What is Allergy?
Most people probably know what allergy is - you touch or eat something, or you take a medicine or get stung, and your body reacts in an abnormal, unpleasant and unhelpful way. In mild reactions there is an itchy rash or some swelling, but sometimes there are more severe reactions, including anaphylaxis.
In medicine, we recognize that the body has all kinds of ways of responding to these kinds of things, and we only call it allergy if the reaction is driven by the immune system.
If it's not an Allergy, What is it?
Other kinds of reactions can happen that are not caused by the immune system, although they can look pretty similar. People often think they are allergic to something because it makes them feel sick or unwell, but there are other causes such as chemicals in foods, or lack of enzymes in the gut, or an abnormal gut lining, which are nothing to do with the immune system.
There are different names for these kinds of problems e.g. salicylate sensitivity, lactose intolerance etc. Coeliac disease is caused by an abnormal immune response to wheat, but this is a different kind of reaction than that seen in allergy.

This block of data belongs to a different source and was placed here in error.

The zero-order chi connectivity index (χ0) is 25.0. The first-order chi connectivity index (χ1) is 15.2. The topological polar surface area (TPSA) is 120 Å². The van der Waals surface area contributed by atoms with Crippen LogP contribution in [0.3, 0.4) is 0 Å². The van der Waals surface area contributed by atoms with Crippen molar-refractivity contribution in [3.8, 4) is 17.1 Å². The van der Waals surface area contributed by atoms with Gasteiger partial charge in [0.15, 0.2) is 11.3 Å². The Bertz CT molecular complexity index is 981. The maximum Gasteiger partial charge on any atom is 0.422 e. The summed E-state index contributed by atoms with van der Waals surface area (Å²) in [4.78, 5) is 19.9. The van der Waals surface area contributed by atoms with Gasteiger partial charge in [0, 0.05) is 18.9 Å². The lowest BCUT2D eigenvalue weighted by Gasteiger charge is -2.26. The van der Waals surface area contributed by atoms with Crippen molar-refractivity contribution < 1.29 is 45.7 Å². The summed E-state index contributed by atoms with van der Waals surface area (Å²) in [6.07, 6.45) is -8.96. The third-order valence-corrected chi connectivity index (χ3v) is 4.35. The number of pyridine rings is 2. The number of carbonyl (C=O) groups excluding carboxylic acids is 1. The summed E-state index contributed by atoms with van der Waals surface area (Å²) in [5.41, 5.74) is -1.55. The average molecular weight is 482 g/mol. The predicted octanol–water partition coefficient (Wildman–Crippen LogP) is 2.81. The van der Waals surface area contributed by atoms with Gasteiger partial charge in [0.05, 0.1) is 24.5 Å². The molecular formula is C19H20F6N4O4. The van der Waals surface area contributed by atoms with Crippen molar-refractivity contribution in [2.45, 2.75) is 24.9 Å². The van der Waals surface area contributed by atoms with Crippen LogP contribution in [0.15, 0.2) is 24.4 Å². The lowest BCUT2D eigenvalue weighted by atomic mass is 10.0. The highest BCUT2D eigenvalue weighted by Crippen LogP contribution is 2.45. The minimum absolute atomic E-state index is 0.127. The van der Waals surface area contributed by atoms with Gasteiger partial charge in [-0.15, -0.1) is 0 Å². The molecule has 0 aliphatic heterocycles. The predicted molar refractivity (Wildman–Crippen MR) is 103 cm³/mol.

Some people get rashes or swelling that can look allergic, but it is not because something they have come into contact with or eaten has triggered their immune system. Instead, their immune system has started to misbehave for some other reason, often an infection.
Explaining allergy to a child
This has to be tailored to the child’s age and stage of development. You will need to devise a strategy that seems most appropriate for your child. In general the child needs to know that their bodies can react when meeting a certain group of allergens, when they might encounter these and what the nature of this reaction is so that they can recognise the signs. This needs to be explained initially in simple terms and this message needs to be periodically reinforced and reiterated in an age appropriate manner.
In terms of food allergy, even very young children can be taught to tell people they have an allergy, to refuse food if they don’t know what it is, and to ask what a food contains before eating it. If this is something that has been a part of their lives from their early years, they may be quite accepting of this as they know no different.